Other countries around the world have closed schools and universities, while also cancelling major art, sporting and business events.

Egypt does not appear to have taken any of these types of measures, and Friday’s discovery of the 12 cases coincided with the opening day of the Luxor African Film Festival.

“It’s still unclear how many people came in contact with the group in the infected ship,” said a senior police officer in Luxor. Cruise ships on the Nile often dock side by side, with passengers getting on and off by walking through several other vessels. The officer spoke on condition of anonymity because he wasn’t authorized to talk to reporters.

The country’s national air carrier, Egypt Air, has suspended direct flights to China since late January. The virus, which originated in China, has infected more than 100,000 people globally.

The previous three cases in Egypt were a Chinese and a Canadian national, then an Egyptian who was in Serbia and had stayed for 12 hours in France before arriving in Cairo. Egyptian authorities said Friday that tests on over 2,500 people came back negative for the virus.

Elsewhere in the region, the United Arab Emirates reported 15 additional coronavirus cases Saturday, bringing the total number of infections in the country to 45.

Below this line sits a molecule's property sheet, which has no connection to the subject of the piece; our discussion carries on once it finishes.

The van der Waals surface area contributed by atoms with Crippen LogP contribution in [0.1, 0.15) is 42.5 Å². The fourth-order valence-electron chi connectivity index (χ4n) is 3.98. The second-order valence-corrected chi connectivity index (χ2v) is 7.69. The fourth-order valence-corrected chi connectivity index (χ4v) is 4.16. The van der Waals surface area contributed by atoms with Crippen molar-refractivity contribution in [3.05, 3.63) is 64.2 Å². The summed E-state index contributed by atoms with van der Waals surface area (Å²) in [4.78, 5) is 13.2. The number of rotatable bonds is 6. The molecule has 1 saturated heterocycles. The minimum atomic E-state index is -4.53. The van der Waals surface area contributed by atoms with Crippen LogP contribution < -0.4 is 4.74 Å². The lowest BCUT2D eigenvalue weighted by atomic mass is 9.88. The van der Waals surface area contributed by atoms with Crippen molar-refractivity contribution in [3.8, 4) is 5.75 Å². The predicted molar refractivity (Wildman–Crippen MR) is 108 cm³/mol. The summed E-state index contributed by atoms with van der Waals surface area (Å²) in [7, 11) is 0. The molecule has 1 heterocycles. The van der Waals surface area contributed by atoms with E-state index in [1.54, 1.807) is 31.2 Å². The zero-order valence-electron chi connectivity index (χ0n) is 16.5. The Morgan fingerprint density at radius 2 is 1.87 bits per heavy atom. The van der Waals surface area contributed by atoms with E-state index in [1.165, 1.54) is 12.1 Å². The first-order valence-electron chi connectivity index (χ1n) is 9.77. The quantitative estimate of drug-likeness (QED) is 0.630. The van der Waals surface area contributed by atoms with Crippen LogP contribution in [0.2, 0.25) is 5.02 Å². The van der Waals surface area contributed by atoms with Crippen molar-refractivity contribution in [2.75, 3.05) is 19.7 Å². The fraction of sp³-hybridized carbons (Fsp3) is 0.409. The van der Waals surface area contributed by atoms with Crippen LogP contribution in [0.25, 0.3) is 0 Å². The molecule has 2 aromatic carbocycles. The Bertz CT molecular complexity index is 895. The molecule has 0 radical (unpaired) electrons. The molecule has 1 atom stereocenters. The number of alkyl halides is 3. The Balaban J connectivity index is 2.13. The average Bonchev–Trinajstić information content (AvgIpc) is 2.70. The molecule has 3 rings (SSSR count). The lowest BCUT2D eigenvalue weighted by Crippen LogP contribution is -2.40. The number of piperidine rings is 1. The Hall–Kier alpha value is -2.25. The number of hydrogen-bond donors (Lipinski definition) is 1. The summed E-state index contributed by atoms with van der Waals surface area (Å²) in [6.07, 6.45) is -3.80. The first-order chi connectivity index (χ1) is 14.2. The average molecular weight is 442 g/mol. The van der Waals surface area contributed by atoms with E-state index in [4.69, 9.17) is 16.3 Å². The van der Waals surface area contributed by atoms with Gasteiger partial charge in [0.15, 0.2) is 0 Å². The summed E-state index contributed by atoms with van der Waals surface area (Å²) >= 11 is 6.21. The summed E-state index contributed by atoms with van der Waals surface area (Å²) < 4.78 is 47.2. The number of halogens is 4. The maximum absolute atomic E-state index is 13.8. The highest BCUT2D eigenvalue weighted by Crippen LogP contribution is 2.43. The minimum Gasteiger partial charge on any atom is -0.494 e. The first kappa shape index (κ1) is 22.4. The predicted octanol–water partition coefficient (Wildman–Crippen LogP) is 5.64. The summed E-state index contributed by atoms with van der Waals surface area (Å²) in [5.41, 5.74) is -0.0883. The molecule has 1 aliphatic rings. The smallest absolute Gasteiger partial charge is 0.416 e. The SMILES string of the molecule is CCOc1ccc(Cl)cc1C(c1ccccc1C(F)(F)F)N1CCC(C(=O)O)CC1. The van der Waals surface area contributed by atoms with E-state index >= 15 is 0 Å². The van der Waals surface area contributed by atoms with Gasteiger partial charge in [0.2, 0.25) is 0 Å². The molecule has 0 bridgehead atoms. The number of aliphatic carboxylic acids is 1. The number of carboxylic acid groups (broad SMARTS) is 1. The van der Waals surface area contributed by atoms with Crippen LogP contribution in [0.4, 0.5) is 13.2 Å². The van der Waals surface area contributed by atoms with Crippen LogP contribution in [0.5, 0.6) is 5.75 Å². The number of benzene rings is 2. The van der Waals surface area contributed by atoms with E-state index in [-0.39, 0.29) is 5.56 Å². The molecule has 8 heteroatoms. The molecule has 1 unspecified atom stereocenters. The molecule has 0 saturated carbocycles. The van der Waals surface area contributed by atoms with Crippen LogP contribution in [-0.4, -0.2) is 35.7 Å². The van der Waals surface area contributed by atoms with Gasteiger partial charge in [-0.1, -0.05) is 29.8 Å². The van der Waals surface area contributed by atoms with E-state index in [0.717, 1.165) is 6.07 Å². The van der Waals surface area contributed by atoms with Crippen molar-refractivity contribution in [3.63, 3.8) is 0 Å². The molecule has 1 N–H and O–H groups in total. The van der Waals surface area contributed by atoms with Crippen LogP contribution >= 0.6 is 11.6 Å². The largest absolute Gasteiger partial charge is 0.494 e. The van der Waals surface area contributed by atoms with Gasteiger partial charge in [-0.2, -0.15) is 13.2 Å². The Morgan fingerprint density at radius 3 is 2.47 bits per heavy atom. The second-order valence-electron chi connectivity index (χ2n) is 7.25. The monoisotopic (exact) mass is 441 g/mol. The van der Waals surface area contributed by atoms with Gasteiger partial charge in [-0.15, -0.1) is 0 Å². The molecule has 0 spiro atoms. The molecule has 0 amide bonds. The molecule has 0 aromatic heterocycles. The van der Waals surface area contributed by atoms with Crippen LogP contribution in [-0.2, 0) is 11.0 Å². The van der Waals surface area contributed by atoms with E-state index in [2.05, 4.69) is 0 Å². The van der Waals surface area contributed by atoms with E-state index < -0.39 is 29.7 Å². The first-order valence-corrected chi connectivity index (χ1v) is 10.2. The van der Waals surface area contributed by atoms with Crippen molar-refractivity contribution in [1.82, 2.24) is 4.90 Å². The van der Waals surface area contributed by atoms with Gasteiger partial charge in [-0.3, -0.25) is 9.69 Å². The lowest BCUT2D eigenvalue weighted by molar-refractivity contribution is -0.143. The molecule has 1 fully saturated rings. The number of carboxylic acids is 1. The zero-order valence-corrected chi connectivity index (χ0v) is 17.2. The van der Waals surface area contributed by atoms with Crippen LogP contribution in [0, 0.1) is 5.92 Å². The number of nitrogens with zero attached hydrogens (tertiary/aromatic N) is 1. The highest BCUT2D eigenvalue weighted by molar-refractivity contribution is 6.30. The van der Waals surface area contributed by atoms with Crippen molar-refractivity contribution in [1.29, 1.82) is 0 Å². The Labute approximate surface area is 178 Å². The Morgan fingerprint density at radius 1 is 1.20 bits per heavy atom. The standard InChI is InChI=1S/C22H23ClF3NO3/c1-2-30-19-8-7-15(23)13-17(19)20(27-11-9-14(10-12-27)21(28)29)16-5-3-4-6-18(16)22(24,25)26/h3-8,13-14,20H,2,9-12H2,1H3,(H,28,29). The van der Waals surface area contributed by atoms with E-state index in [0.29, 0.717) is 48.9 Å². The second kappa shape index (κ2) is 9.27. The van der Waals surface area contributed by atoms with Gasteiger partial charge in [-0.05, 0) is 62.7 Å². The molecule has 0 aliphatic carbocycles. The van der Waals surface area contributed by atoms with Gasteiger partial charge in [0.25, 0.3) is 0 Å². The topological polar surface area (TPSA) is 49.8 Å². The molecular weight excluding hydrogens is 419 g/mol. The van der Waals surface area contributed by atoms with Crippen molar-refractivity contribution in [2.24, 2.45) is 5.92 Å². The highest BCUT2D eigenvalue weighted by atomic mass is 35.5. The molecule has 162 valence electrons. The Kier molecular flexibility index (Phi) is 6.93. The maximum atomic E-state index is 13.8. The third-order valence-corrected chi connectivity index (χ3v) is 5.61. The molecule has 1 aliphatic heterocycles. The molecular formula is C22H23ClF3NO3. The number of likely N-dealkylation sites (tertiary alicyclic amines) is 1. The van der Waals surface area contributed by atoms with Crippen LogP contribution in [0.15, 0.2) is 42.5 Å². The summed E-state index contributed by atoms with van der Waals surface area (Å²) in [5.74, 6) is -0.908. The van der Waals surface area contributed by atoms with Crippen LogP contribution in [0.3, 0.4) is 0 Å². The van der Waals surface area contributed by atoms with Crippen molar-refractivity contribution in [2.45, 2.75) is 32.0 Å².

The UAE is a major tourist destination and most of its residents are foreigners. The emirate of Dubai is also home to the world’s busiest airport for international travel. Authorities have urged residents and citizens not to take unnecessary trips abroad, and to expect screenings and possible quarantines upon return.

To stymie the spread of the virus, the UAE has suspended schools, nurseries and universities for a month. It has also stopped flights to Iran and limited flights to China.

Saudi Arabia, meanwhile, announced there would be no spectators for sports competitions and games starting Saturday to combat the spread of the virus. The kingdom has five confirmed cases, but has taken unprecedented measures against the virus’ spread, including halting all pilgrimage in Mecca, Islam’s holiest site.